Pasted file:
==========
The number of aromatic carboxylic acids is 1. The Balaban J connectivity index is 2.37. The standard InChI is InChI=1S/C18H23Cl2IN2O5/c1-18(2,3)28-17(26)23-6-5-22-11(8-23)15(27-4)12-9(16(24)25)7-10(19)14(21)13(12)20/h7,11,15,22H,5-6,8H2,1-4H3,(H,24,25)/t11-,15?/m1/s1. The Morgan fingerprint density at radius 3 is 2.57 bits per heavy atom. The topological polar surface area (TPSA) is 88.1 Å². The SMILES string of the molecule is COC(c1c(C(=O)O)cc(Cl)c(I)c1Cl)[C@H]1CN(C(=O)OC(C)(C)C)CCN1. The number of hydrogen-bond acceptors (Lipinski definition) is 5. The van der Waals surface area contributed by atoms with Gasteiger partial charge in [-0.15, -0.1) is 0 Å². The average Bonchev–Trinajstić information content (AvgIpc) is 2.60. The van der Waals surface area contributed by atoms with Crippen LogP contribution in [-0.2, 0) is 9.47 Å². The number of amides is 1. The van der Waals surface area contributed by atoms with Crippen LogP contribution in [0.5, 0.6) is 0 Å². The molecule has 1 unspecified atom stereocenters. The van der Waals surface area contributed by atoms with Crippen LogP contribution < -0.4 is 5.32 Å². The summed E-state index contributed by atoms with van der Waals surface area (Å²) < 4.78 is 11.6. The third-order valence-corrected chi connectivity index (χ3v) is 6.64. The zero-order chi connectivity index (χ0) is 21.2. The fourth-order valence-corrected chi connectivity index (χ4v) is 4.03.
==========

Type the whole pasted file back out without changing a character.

The number of aromatic carboxylic acids is 1. The Balaban J connectivity index is 2.37. The standard InChI is InChI=1S/C18H23Cl2IN2O5/c1-18(2,3)28-17(26)23-6-5-22-11(8-23)15(27-4)12-9(16(24)25)7-10(19)14(21)13(12)20/h7,11,15,22H,5-6,8H2,1-4H3,(H,24,25)/t11-,15?/m1/s1. The Morgan fingerprint density at radius 3 is 2.57 bits per heavy atom. The topological polar surface area (TPSA) is 88.1 Å². The SMILES string of the molecule is COC(c1c(C(=O)O)cc(Cl)c(I)c1Cl)[C@H]1CN(C(=O)OC(C)(C)C)CCN1. The number of hydrogen-bond acceptors (Lipinski definition) is 5. The van der Waals surface area contributed by atoms with Gasteiger partial charge in [-0.15, -0.1) is 0 Å². The average Bonchev–Trinajstić information content (AvgIpc) is 2.60. The van der Waals surface area contributed by atoms with Crippen LogP contribution in [-0.2, 0) is 9.47 Å². The number of amides is 1. The van der Waals surface area contributed by atoms with Crippen LogP contribution in [0.5, 0.6) is 0 Å². The molecule has 1 unspecified atom stereocenters. The van der Waals surface area contributed by atoms with Crippen LogP contribution < -0.4 is 5.32 Å². The summed E-state index contributed by atoms with van der Waals surface area (Å²) < 4.78 is 11.6. The third-order valence-corrected chi connectivity index (χ3v) is 6.64. The zero-order chi connectivity index (χ0) is 21.2. The fourth-order valence-corrected chi connectivity index (χ4v) is 4.03.